Leadership (the ability to effectively divvy a task up within a team) plus Delayed Gratification (the ability to keep working on a task even when the finish line isn’t visible from the starting point), produces what David A. Bednar has recently declared Meekness: strength under control.
He said: “The Christlike quality of meekness often is misunderstood in our contemporary world. Meekness is strong, not weak; active, not passive; courageous, not timid; restrained, not excessive; modest, not self-aggrandizing; and gracious, not brash. A meek person is not easily provoked, pretentious, or overbearing and readily acknowledges the accomplishments of others.”
And “Meekness is the principal protection from the prideful blindness that often arises from prominence, position, power, wealth, and adulation.”
Eagle, properly earned, teaches that. Did my son learn it from being a drum major?
Yes. As his senior year has gone on, he has won people over. Meekness for him has been the cultivation of a mindset that is always ready to help his bandmates, but never compromises standards of excellence. My son learned how to be merciful and kind, how to be supportive of others without being a doormat, and how to listen when a colleague needed to talk. It was not easy (he came home near tears on more than one occasion, leading to many fatherly talks I wouldn’t trade for anything), but he graduates from high school this week as one of the most beloved and inspiring members of the band. I get compliments aplenty on his demeanor and carriage.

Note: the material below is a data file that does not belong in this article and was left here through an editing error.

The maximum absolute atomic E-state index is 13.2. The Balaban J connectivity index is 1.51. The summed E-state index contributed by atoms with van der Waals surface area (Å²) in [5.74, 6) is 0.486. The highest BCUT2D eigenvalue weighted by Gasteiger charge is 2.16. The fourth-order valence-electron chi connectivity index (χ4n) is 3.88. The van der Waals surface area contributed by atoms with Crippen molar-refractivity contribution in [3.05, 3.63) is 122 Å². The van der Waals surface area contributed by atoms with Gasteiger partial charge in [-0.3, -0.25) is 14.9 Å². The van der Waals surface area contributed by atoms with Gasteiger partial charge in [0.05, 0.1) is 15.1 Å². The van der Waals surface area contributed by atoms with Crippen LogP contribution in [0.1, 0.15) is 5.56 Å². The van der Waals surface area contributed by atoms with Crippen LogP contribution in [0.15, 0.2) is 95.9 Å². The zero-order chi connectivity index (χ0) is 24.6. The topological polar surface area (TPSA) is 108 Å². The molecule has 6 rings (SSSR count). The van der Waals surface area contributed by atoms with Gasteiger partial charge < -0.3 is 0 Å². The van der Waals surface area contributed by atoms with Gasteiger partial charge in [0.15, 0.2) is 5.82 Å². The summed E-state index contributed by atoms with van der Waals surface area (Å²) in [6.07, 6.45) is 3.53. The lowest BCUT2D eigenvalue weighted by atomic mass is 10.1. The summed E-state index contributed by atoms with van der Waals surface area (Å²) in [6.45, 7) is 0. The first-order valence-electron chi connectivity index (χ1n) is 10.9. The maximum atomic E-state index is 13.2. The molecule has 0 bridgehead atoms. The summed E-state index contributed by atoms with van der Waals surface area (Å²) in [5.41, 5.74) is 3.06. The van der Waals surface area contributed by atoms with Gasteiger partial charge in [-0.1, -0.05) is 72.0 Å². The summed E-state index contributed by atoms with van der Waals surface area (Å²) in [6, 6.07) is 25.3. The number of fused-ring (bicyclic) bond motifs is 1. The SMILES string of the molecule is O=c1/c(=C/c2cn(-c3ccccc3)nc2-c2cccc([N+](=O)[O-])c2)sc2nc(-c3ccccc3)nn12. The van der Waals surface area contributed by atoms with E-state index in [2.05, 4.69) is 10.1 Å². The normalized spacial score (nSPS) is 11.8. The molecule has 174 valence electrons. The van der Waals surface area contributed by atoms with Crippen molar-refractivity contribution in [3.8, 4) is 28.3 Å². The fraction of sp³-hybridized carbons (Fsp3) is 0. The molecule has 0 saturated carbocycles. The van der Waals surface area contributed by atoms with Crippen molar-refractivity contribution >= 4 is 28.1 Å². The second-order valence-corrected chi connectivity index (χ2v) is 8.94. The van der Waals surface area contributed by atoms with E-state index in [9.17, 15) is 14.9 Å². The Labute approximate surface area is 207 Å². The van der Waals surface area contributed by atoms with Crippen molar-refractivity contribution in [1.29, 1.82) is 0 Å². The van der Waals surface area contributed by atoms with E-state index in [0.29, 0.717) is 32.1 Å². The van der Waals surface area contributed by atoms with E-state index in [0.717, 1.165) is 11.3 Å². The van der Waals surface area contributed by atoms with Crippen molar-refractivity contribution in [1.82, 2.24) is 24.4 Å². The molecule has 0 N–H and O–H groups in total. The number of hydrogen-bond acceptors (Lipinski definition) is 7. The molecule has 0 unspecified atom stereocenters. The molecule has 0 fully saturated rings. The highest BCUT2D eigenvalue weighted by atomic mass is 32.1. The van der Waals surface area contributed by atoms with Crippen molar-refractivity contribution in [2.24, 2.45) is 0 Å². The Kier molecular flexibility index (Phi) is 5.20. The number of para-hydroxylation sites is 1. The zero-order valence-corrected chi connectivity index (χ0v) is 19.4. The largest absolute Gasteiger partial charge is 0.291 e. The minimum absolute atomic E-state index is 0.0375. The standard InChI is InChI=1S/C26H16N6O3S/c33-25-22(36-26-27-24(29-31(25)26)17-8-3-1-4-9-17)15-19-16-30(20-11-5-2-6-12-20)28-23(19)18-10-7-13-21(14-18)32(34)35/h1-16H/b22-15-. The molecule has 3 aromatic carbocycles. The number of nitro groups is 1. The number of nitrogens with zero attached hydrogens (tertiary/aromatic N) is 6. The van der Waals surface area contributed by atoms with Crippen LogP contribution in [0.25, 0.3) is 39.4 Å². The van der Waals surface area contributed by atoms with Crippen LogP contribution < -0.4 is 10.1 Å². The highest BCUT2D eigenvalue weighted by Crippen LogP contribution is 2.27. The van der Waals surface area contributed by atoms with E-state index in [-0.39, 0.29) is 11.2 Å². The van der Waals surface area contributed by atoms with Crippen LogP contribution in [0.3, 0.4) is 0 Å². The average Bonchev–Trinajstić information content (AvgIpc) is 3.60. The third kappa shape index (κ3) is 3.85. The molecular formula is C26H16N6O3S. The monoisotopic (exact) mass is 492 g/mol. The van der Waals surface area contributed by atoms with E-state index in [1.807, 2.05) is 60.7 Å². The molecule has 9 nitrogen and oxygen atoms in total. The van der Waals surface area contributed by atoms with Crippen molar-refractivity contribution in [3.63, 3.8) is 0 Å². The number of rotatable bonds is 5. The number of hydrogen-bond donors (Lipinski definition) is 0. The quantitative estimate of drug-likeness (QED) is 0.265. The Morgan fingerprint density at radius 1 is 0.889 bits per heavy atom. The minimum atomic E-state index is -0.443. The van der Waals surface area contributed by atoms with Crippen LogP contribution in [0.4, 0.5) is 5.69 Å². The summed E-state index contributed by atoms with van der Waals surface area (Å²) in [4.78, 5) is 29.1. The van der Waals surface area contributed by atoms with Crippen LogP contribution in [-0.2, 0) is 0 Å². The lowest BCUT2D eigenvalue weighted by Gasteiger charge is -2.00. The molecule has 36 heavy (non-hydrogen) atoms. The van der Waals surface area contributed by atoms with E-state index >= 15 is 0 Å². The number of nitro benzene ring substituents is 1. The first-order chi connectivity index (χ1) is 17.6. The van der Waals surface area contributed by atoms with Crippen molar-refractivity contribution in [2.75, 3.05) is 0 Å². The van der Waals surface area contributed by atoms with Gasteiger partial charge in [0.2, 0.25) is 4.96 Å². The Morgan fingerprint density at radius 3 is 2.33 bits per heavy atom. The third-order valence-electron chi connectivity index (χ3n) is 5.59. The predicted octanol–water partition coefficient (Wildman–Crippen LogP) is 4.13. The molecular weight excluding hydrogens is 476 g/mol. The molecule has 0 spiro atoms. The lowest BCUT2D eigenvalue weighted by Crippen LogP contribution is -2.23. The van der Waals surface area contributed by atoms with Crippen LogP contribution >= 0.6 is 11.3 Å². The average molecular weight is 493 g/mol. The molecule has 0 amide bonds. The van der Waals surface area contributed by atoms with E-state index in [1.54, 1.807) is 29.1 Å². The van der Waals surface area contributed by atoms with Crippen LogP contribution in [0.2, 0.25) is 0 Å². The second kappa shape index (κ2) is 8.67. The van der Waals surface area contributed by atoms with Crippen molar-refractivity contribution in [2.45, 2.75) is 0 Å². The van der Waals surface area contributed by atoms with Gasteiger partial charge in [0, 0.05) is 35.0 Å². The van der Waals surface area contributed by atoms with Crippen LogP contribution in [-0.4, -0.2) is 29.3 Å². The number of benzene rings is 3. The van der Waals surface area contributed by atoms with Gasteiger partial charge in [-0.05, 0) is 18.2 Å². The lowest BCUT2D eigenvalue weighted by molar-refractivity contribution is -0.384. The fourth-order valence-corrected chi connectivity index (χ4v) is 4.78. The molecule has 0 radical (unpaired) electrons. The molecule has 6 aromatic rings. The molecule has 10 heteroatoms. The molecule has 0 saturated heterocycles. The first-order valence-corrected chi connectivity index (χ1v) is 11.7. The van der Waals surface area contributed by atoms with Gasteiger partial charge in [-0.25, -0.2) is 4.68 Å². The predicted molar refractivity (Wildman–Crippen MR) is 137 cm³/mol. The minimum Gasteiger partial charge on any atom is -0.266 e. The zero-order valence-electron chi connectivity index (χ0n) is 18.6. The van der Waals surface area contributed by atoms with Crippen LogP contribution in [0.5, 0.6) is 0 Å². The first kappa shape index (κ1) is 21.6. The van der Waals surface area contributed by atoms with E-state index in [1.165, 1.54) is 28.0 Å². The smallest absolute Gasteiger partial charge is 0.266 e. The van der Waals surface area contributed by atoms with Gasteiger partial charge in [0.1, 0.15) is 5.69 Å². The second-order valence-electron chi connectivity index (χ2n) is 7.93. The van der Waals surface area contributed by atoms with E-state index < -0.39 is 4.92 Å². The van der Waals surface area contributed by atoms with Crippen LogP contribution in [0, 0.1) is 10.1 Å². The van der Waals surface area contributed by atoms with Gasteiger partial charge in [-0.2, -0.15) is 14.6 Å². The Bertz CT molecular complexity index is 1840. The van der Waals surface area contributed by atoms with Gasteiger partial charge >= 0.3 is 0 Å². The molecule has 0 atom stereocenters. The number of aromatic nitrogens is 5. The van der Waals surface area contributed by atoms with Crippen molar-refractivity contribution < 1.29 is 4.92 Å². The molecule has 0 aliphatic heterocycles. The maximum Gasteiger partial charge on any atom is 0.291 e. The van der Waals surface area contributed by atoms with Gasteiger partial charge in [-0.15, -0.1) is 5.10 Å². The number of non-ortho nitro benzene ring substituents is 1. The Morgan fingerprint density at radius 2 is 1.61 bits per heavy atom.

Is he better than his peers? Many of them, yes. He is an elite young man, and inequality is inescapable. But he has learned to recognize his sometime-superiority as something that requires responsibility. And he has learned to recognize times when he is not the best, and with that has come understanding and willingness to accept help to improve. My son has learned meekness.
Here Endeth …
So what’s the point? As we head into the new scout-free future in the Church, I presume I am not the only one thinking such thoughts. And as the new program rolls out, I hope we can all dig to the deeper lessons, and ensure that those are taught. Even if nobody’s wearing a uniform.